Something else happened this week that got me thinking back. I found an old blog from January 2014 while I was rummaging for something, when I’d only been on the road for six months, and in it, I was trying to guess when I’d hit my original 25,000 mile target and stop riding. If I tell you that the story was entitled “They Think It’s All Over: It Will Be in July 2017”, you’ll probably understand why this particular piece caught my attention. That projection was based on averaging 140 miles a week from then until my retirement next year. Well a couple of things have sabotaged that idea: I got made redundant two years (and one day) before my retirement date, and the work I’ve been doing since I left the old place has been so inspiring that I’ve given up any idea of chucking it next year anyway. I love my life just the way it is. I’d happily keep going for another ten years.

Anyway Eleanor, a good friend of LCFN for many a long day, and a mummy back in the days when Finn and Joe played cricket for Kilmarnock as kids, commented on that post “that’s how things looked then. Shows the value of setting goals then smashing right through them to raise then bar further and higher. Hope you are planning a “compare and contrast” blog on this”.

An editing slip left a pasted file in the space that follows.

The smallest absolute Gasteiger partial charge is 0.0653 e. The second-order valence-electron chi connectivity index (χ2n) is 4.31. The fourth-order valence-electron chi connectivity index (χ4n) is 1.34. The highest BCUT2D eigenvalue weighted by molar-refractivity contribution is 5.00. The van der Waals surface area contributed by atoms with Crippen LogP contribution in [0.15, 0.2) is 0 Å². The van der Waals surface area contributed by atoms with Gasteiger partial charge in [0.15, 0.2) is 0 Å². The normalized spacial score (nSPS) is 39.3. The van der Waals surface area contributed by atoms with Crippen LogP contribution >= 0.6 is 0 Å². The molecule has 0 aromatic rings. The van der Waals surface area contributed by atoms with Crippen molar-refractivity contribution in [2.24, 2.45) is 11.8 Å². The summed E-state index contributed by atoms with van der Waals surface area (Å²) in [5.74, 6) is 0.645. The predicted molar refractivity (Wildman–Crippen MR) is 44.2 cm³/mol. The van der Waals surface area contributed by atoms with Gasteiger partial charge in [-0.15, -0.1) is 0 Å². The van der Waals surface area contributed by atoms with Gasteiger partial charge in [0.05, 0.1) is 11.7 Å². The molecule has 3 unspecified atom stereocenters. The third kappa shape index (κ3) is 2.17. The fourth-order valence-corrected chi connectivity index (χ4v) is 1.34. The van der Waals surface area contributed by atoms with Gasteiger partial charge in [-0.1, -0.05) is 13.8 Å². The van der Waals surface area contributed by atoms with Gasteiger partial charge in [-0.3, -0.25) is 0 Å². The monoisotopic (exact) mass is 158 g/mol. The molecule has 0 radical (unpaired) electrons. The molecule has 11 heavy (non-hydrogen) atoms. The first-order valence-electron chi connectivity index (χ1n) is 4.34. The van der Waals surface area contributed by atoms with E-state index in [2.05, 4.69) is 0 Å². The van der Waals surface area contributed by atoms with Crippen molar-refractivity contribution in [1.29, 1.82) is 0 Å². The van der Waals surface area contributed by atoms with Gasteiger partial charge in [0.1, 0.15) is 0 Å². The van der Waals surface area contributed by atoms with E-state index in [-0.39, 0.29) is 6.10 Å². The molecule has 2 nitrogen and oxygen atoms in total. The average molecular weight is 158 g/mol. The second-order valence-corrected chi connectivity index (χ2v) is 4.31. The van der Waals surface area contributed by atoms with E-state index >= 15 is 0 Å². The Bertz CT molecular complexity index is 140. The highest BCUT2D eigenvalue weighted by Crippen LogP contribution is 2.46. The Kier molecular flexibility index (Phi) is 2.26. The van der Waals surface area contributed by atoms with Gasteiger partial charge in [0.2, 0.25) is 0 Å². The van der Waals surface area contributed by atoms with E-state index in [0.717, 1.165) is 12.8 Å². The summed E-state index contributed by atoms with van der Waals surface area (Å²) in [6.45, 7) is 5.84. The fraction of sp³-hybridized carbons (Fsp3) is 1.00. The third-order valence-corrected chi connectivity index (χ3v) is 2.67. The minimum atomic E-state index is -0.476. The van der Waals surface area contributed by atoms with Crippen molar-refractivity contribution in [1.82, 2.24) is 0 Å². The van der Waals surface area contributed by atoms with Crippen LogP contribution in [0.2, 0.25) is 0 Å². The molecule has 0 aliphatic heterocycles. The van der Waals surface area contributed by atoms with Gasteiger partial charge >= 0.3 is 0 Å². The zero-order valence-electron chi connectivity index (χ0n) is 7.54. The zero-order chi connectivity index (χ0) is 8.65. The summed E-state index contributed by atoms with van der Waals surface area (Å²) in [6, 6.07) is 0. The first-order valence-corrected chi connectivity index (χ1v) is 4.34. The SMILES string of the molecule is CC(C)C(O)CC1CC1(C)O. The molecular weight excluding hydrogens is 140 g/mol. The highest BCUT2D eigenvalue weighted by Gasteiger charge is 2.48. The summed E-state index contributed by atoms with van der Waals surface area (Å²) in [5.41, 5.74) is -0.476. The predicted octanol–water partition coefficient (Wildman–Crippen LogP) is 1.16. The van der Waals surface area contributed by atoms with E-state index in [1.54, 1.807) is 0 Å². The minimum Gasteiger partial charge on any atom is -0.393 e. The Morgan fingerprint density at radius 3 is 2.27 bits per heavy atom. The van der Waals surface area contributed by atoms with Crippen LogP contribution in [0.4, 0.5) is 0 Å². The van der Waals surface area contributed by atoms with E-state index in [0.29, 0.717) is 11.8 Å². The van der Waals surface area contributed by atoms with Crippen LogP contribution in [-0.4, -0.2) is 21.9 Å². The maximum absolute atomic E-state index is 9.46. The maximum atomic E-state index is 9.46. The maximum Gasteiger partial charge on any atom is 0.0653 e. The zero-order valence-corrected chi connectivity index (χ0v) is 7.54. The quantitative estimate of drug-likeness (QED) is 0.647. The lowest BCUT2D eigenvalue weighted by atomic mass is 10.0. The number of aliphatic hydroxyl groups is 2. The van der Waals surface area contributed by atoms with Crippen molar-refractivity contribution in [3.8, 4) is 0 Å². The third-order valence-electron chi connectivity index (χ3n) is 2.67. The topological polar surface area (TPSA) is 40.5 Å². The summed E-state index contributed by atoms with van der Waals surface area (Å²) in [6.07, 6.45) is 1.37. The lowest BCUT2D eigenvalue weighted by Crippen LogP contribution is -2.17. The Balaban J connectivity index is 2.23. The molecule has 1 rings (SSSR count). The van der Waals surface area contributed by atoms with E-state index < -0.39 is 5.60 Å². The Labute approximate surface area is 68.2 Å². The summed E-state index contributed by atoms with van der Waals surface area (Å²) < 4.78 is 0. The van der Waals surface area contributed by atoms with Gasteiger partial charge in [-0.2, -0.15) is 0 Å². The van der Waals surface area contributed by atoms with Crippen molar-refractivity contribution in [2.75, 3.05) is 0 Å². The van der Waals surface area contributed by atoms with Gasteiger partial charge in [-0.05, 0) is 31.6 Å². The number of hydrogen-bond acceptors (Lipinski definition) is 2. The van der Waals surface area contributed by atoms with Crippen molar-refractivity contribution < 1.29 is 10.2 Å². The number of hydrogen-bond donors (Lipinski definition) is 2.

Well with the four year anniversary just three weeks away, now seems as good a time as any.

I looked back in Strava to July 2013 to rediscover what it was that set the scene for LCFN. I looked at Wednesday 31st July. It reads “Commute to the bus. Sunny. 13C. No wind. 4.6 miles”. Then coming home it reads “Commute home. J24 MTB. No wind. Cloudy, 19C. 15.0 miles”. J24 MTB is the folding mountain bike, branded as Joe 24, that I was using back then. 26” wheels, folds in half, goes on a bus, or at least it did back then: I think they’ve changed the rules now and banned big folders. That period is littered with rides to the bus in the morning, and rides all the way home. It’s also interesting to note that the folding mountain bike was chugging along at 15mph over the Fenwick Muir. I’d be happy with on a road bike!!!

LCFN started in earnest on the 19th August, so I’ve got three more weeks to clog the miles and get as close to 33K as I can for the birthday. But going with that theme of smashing goals, it’s interesting to compare 2014, 15, 16 and 17 to see how they stack up.

Comparing year on year to this date, 28th July:

In 2014, I’d racked up 5,266 miles.

In 2015, it was 4,097 miles.

In 2016, the wretched year that threatened to derail the whole project, the total was 4,264.

In 2017, the total’s 4,723.